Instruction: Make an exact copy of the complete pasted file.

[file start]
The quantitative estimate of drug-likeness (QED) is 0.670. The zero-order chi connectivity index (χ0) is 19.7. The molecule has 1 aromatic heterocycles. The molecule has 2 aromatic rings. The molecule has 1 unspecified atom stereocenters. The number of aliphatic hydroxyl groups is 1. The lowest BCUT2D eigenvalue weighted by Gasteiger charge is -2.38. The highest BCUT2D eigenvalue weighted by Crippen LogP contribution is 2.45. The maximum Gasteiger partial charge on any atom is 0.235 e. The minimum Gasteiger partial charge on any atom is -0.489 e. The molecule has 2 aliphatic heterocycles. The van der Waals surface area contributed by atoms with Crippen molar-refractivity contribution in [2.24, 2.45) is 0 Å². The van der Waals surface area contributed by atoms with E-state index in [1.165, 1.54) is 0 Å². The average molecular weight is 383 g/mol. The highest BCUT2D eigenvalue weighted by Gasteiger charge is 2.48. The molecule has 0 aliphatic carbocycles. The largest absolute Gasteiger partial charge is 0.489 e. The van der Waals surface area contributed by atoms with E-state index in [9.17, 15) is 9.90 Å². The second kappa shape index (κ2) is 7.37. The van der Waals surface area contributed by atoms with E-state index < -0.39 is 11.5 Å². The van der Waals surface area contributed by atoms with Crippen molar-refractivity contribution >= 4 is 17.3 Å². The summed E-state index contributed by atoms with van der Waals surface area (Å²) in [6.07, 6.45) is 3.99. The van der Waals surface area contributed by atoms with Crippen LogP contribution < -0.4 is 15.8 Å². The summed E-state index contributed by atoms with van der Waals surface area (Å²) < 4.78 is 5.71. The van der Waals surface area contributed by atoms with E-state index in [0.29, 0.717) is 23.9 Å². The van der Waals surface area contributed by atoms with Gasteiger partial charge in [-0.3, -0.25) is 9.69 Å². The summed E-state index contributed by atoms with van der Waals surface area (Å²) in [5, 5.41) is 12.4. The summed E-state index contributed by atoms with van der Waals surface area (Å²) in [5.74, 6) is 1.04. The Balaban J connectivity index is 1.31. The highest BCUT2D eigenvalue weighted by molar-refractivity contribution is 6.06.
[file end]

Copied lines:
The quantitative estimate of drug-likeness (QED) is 0.670. The zero-order chi connectivity index (χ0) is 19.7. The molecule has 1 aromatic heterocycles. The molecule has 2 aromatic rings. The molecule has 1 unspecified atom stereocenters. The number of aliphatic hydroxyl groups is 1. The lowest BCUT2D eigenvalue weighted by Gasteiger charge is -2.38. The highest BCUT2D eigenvalue weighted by Crippen LogP contribution is 2.45. The maximum Gasteiger partial charge on any atom is 0.235 e. The minimum Gasteiger partial charge on any atom is -0.489 e. The molecule has 2 aliphatic heterocycles. The van der Waals surface area contributed by atoms with Crippen molar-refractivity contribution in [2.24, 2.45) is 0 Å². The van der Waals surface area contributed by atoms with E-state index in [1.165, 1.54) is 0 Å². The average molecular weight is 383 g/mol. The highest BCUT2D eigenvalue weighted by Gasteiger charge is 2.48. The molecule has 0 aliphatic carbocycles. The largest absolute Gasteiger partial charge is 0.489 e. The van der Waals surface area contributed by atoms with E-state index in [9.17, 15) is 9.90 Å². The second kappa shape index (κ2) is 7.37. The van der Waals surface area contributed by atoms with E-state index < -0.39 is 11.5 Å². The van der Waals surface area contributed by atoms with Crippen molar-refractivity contribution >= 4 is 17.3 Å². The summed E-state index contributed by atoms with van der Waals surface area (Å²) in [6.07, 6.45) is 3.99. The van der Waals surface area contributed by atoms with Crippen LogP contribution < -0.4 is 15.8 Å². The summed E-state index contributed by atoms with van der Waals surface area (Å²) < 4.78 is 5.71. The van der Waals surface area contributed by atoms with E-state index in [0.29, 0.717) is 23.9 Å². The van der Waals surface area contributed by atoms with Gasteiger partial charge in [-0.3, -0.25) is 9.69 Å². The summed E-state index contributed by atoms with van der Waals surface area (Å²) in [5, 5.41) is 12.4. The summed E-state index contributed by atoms with van der Waals surface area (Å²) in [5.74, 6) is 1.04. The Balaban J connectivity index is 1.31. The highest BCUT2D eigenvalue weighted by molar-refractivity contribution is 6.06.